Why an application performance monitoring tool is essentialApplication performance monitoring is a method used to harvest performance metrics via a distributed software system….

At a minimum, performance software is deployed on the application server, as well as the client machine. An advanced application performance monitoring tool also deploys monitoring software throughout the network to gain even more data points.

The idea of performance monitoring is to collect specific application metrics along the network path between the server and client devices. The performance data is highly granular and can be used to identify specific parts of a client-server transaction that may be causing performance problems.

As networks, servers and operating systems become increasingly virtualized, a robust application performance monitoring tool becomes a necessity. Without it, developers are left in the dark to determine if code within their application is the problem — or if there’s an issue with the underlying virtualized environment.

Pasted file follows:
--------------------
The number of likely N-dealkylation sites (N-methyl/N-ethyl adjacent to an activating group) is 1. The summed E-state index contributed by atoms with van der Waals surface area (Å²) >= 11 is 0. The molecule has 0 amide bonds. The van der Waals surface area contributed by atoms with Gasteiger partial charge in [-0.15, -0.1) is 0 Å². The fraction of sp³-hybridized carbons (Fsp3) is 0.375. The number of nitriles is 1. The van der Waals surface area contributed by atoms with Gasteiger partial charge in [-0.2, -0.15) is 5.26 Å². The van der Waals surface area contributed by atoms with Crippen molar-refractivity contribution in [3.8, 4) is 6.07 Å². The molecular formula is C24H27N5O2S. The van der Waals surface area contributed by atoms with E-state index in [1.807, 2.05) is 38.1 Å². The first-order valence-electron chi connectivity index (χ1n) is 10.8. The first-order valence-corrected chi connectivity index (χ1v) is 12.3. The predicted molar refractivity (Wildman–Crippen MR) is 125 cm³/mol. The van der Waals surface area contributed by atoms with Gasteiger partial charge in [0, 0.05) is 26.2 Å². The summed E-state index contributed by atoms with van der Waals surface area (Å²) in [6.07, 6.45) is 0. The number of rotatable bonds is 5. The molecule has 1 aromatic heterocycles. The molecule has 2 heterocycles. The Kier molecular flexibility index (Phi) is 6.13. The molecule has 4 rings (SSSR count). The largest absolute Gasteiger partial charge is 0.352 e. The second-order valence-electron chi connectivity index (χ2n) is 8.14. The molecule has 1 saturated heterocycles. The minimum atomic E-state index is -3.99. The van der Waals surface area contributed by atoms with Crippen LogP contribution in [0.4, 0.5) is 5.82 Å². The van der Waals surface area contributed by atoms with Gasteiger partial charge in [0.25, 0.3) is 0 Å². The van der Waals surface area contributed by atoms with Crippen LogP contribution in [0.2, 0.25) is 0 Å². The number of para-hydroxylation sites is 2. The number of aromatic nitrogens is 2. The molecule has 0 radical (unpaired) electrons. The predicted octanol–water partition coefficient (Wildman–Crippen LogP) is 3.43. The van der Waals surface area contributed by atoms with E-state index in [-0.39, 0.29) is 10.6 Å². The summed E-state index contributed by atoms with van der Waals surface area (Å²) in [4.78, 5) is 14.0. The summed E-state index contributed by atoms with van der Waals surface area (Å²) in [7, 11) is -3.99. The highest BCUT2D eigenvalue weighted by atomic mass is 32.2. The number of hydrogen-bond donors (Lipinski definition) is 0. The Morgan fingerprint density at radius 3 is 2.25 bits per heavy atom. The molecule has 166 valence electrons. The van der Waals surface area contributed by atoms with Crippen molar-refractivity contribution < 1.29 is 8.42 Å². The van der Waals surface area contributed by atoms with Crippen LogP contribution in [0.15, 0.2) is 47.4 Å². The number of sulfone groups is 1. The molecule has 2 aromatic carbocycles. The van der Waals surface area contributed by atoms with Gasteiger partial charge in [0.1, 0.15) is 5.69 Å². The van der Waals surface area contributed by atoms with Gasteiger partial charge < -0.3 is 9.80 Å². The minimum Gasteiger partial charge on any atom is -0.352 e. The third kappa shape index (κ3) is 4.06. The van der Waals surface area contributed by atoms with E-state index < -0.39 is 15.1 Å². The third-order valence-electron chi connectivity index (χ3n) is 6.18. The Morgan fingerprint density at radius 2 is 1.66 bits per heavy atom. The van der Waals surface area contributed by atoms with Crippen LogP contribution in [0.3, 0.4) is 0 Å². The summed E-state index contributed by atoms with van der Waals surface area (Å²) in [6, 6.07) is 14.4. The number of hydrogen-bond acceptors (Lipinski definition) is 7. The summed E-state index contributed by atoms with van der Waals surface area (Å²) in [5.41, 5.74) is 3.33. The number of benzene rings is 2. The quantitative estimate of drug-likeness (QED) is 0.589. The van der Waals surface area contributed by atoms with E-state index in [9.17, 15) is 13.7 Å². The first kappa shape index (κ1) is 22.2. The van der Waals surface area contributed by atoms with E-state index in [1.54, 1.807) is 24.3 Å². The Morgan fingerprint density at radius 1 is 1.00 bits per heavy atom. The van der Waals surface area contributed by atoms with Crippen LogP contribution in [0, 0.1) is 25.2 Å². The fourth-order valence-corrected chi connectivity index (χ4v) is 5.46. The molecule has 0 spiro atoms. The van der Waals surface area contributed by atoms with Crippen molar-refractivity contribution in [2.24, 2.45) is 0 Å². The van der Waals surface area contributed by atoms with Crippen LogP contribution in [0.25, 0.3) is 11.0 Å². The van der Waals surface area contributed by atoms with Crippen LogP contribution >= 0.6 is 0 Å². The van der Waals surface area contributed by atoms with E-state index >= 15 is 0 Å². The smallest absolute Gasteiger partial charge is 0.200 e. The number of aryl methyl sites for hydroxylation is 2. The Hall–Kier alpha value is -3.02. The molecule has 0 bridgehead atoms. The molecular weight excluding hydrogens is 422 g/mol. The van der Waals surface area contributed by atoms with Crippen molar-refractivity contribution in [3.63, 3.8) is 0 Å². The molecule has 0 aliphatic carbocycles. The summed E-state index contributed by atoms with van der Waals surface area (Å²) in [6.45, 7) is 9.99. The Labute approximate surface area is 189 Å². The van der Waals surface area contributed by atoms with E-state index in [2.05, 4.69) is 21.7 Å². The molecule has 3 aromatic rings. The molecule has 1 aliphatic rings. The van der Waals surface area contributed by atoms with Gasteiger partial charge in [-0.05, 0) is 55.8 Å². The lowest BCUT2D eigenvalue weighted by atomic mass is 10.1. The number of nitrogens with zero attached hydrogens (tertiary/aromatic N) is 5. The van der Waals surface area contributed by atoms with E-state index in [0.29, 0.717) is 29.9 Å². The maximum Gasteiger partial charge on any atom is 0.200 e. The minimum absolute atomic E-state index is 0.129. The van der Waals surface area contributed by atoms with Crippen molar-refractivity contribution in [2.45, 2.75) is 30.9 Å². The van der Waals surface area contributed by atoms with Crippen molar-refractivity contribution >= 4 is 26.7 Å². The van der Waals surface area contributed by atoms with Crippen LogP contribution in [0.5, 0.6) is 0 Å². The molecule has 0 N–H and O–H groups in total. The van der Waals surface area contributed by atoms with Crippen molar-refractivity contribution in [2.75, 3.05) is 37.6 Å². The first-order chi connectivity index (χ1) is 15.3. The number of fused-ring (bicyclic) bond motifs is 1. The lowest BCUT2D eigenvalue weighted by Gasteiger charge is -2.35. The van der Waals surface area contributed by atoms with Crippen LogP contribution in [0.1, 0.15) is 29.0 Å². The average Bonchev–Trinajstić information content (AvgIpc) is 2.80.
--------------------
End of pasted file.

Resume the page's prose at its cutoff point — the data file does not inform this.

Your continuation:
There are simply too many variables to make even an educated guess as to what the root cause of the performance problem might be. Therefore, the best way to truly figure out what’s happening from a performance standpoint is to monitor transactions from a client-side point of view.

For most IT departments, application performance monitoring tools are sufficient for identifying the majority of application-related issues in a production network. But for those that require the need to identify performance detail at a deeper level, that’s where application performance management tools come into play.

Performance management tools function similarly to performance monitoring tools by baselining and analyzing collected data to form a correlated opinion on where problems are likely to be residing. But instead of simply pointing to high-level memory allocation problems or CPU spikes caused by the application, performance management tools drill down to the code level to identify the exact portion of the application code that is the likely culprit.

 

 

This article originally appeared in TechTarget.  To read the full article, click here.